Parents often lack knowledge of these systems, laws, and best practices. Furthermore, schools use a litany of terms and abbreviations—for example, CSE (committee on special education) or IFSP (individualized family service plan)—that can leave parents struggling to keep up in discussions about their children’s special needs. Special education advocates fill in parental knowledge gaps.
Additionally, parents often display sensitivity when dealing with issues regarding their children. Advocates assist parents who may feel emotionally overwhelmed.
Advocates also help parents gauge their children’s progress. In situations when parents believe their children may be stalling or even regressing, special education advocates guide parents through the steps to address the situation.
Special Education Advocate Careers
Those interested in a career as a special education advocate should become familiar with the training and skills necessary for the role.
Training and Skills for Special Education Advocates
Special education advocates need to have extensive knowledge of state and federal laws relating to special education. Their training and education should also cover IEPs, support services, accommodations, and special education curriculum. Earning an advanced degree in education can build invaluable knowledge in these areas.
Special education advocates can also look to organizations throughout the nation that offer training in special education law, rights, and responsibilities, including:
- Council of Parent Attorneys and Advocates
- National Special Education Advocacy Institute
- National Disability Rights Network
Additionally, the Federation for Children with Special Needs and state developmental disability councils offer continuing education classes on the latest research and new classroom techniques.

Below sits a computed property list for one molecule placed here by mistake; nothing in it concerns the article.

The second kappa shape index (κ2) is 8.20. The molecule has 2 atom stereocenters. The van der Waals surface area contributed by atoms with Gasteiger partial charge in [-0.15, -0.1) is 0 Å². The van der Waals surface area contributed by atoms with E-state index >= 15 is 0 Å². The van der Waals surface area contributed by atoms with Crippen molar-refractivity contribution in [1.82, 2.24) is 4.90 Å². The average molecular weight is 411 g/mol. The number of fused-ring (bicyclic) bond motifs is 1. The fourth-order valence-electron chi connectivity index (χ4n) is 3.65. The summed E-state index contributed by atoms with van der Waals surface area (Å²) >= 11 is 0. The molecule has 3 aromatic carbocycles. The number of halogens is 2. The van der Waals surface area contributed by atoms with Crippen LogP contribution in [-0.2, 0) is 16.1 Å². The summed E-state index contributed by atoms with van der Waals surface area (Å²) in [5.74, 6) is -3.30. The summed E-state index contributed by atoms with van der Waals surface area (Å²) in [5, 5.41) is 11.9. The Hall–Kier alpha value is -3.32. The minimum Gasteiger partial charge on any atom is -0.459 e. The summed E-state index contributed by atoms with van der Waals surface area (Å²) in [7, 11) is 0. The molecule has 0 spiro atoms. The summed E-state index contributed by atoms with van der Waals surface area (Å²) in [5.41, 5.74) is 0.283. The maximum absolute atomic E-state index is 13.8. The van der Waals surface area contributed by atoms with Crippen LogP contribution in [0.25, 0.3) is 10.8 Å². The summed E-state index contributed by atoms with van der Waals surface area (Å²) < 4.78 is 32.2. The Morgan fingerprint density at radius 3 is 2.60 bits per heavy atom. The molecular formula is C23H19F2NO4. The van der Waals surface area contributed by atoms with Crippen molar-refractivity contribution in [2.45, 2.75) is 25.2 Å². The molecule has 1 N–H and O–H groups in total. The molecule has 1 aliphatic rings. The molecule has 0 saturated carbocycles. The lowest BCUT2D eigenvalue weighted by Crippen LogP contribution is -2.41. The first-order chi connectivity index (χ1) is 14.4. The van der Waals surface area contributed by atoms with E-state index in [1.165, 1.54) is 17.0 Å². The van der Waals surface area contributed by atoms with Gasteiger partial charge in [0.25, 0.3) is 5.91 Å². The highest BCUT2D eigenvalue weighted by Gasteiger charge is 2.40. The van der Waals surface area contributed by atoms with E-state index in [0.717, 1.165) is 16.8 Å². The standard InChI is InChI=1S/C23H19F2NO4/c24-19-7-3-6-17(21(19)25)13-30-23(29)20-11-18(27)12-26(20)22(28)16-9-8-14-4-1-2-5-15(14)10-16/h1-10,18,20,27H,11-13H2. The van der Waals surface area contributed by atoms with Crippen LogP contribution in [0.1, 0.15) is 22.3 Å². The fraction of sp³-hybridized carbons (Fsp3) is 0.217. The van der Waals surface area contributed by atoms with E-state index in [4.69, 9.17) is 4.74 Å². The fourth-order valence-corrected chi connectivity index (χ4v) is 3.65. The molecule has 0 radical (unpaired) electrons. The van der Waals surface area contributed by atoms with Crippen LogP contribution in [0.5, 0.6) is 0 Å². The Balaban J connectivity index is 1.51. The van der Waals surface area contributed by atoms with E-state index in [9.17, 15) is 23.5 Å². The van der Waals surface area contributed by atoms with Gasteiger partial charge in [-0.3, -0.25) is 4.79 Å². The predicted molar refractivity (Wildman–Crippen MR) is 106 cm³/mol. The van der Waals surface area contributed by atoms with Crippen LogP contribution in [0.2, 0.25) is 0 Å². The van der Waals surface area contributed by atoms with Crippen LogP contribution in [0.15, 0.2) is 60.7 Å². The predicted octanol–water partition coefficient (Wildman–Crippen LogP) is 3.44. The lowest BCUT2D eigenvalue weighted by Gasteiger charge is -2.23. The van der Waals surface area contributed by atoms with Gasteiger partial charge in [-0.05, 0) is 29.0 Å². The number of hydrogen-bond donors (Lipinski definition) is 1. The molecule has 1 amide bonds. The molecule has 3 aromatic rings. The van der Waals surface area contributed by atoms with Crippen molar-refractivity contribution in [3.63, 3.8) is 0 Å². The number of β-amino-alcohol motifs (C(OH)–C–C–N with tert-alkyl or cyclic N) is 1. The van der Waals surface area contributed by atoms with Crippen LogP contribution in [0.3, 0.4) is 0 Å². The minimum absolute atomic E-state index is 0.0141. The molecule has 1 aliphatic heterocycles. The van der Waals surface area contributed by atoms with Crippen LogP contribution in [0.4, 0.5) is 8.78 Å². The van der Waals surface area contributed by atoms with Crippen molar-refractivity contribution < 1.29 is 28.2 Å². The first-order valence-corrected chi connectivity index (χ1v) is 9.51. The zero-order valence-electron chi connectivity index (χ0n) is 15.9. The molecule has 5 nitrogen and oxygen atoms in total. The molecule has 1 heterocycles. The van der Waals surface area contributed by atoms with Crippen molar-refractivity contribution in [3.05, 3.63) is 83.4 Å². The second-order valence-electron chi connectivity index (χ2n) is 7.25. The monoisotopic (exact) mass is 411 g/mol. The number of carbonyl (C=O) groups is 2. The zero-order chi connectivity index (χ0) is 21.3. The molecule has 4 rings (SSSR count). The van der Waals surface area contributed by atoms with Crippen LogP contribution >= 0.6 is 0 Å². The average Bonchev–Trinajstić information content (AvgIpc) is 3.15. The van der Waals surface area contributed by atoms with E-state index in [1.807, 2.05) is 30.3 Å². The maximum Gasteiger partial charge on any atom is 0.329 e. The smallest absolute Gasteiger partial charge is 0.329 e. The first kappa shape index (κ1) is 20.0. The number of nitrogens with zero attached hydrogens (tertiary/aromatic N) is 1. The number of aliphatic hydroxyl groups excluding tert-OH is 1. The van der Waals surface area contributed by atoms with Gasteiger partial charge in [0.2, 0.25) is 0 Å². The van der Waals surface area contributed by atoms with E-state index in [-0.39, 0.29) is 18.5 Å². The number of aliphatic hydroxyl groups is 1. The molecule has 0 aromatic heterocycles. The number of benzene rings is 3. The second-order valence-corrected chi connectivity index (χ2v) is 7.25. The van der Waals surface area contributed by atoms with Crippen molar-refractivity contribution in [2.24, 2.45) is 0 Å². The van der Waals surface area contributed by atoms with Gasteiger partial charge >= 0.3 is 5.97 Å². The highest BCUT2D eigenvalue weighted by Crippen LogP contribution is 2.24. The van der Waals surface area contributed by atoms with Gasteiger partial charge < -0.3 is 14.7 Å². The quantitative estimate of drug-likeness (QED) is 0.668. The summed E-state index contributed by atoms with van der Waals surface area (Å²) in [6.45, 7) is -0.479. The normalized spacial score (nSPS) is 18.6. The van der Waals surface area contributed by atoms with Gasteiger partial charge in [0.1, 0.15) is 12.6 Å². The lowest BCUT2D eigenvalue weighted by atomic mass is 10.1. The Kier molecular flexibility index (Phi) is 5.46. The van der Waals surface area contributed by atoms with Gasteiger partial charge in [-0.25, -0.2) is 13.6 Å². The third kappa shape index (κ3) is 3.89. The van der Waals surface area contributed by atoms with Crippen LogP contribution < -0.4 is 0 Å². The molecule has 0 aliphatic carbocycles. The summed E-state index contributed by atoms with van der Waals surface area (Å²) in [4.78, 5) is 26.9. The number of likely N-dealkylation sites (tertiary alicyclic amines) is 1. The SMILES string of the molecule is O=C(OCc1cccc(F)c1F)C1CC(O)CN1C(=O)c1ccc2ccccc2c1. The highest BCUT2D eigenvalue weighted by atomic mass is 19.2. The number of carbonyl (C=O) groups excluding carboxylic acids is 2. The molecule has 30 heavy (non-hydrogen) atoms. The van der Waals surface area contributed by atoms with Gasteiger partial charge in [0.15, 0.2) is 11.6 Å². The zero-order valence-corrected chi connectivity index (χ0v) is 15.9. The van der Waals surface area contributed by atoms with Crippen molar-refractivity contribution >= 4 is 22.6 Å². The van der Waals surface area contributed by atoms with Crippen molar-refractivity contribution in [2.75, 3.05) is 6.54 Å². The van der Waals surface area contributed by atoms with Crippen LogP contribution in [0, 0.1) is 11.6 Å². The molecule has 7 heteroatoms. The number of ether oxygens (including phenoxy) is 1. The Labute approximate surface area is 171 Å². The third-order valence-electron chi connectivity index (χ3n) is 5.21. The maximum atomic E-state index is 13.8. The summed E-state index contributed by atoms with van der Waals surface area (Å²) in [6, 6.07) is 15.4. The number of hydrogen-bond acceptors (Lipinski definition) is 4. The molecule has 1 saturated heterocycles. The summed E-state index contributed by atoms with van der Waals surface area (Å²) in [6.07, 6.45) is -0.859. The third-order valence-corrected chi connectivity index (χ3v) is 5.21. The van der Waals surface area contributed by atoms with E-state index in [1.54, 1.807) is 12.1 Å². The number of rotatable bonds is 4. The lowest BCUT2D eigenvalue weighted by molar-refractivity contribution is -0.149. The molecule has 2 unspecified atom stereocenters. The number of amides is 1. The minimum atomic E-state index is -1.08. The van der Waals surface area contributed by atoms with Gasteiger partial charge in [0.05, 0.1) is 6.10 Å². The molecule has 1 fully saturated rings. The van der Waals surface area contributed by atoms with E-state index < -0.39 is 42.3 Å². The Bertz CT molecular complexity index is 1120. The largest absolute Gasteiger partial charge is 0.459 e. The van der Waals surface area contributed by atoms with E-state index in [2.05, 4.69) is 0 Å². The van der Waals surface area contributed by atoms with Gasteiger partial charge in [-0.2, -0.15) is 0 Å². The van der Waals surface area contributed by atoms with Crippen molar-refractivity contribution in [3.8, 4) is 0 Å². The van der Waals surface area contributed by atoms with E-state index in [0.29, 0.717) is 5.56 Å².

Alongside completing the right training and education, special education advocates exhibit key skills:
Special education advocates build paper trails. They compose letters, requests, and documents. Effective written communication plays an important role in a special education advocate’s success.
Special education advocacy requires gathering information about local support systems. It also involves researching information particular to individual cases, such as a legal issue pertinent to a student’s IEP. Often that information can be relatively obscure and not easily found, so special education advocates should have strong research skills.
Special education advocates build rapport with parents, teachers, and administrators. Working with parents requires empathy and compassion. Knowing how to collaborate with others is critical to special education advocacy.
The US Bureau of Labor Statistics projects the employment of special education teachers to increase by 3% between 2018 and 2028, which demonstrates an increasing need for special education advocates.
Empower Families as a Special Education Advocate
Special education advocates play a key role in helping students with special needs and disabilities get the services they need. By conducting research, offering expert opinions, and navigating laws and regulations, they help families make sense of the educational system.
Discover how American University’s Online Master of Arts in Teaching and Online Master of Education in Education and Leadership Policy equip special education advocates with the expertise needed to advocate for students’ rights.